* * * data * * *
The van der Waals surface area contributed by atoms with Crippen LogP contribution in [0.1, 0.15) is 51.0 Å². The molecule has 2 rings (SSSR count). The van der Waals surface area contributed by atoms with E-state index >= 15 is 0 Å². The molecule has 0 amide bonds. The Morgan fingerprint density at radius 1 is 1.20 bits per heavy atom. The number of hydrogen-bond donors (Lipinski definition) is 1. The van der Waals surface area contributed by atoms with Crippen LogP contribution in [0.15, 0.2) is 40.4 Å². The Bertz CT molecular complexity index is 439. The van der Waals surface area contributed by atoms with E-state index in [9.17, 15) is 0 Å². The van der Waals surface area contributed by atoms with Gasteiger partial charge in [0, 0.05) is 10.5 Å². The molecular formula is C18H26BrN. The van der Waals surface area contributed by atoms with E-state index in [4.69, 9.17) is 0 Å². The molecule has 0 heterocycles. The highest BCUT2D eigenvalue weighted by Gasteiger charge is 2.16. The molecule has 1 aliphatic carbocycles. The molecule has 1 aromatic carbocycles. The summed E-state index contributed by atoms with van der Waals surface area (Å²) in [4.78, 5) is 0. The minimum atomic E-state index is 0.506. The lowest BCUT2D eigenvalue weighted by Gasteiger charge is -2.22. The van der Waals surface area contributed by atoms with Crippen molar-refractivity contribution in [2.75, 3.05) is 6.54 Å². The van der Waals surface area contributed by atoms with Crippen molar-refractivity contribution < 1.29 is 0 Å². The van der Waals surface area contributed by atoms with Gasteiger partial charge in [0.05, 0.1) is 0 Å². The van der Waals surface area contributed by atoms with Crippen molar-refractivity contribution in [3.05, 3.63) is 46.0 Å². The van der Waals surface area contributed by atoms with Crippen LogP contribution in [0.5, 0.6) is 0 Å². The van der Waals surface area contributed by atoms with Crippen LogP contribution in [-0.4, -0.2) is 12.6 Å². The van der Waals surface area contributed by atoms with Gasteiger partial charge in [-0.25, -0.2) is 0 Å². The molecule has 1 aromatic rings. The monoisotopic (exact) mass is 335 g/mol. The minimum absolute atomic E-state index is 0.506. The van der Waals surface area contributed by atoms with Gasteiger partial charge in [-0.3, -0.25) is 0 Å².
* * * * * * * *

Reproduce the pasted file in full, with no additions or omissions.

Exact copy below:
The van der Waals surface area contributed by atoms with Crippen LogP contribution in [0.1, 0.15) is 51.0 Å². The molecule has 2 rings (SSSR count). The van der Waals surface area contributed by atoms with E-state index >= 15 is 0 Å². The molecule has 0 amide bonds. The Morgan fingerprint density at radius 1 is 1.20 bits per heavy atom. The number of hydrogen-bond donors (Lipinski definition) is 1. The van der Waals surface area contributed by atoms with Crippen LogP contribution in [0.15, 0.2) is 40.4 Å². The Bertz CT molecular complexity index is 439. The van der Waals surface area contributed by atoms with E-state index in [9.17, 15) is 0 Å². The van der Waals surface area contributed by atoms with Gasteiger partial charge in [0, 0.05) is 10.5 Å². The molecular formula is C18H26BrN. The van der Waals surface area contributed by atoms with E-state index in [4.69, 9.17) is 0 Å². The molecule has 0 heterocycles. The highest BCUT2D eigenvalue weighted by Gasteiger charge is 2.16. The molecule has 1 aliphatic carbocycles. The molecule has 1 aromatic carbocycles. The summed E-state index contributed by atoms with van der Waals surface area (Å²) in [4.78, 5) is 0. The minimum atomic E-state index is 0.506. The lowest BCUT2D eigenvalue weighted by Gasteiger charge is -2.22. The van der Waals surface area contributed by atoms with Crippen molar-refractivity contribution in [2.75, 3.05) is 6.54 Å². The van der Waals surface area contributed by atoms with Crippen molar-refractivity contribution < 1.29 is 0 Å². The van der Waals surface area contributed by atoms with Gasteiger partial charge in [0.05, 0.1) is 0 Å². The van der Waals surface area contributed by atoms with Crippen molar-refractivity contribution in [3.05, 3.63) is 46.0 Å². The van der Waals surface area contributed by atoms with Crippen LogP contribution in [0.5, 0.6) is 0 Å². The van der Waals surface area contributed by atoms with Crippen LogP contribution in [-0.4, -0.2) is 12.6 Å². The van der Waals surface area contributed by atoms with Gasteiger partial charge in [-0.25, -0.2) is 0 Å². The molecule has 1 aromatic rings. The monoisotopic (exact) mass is 335 g/mol. The minimum absolute atomic E-state index is 0.506. The van der Waals surface area contributed by atoms with Gasteiger partial charge in [-0.3, -0.25) is 0 Å².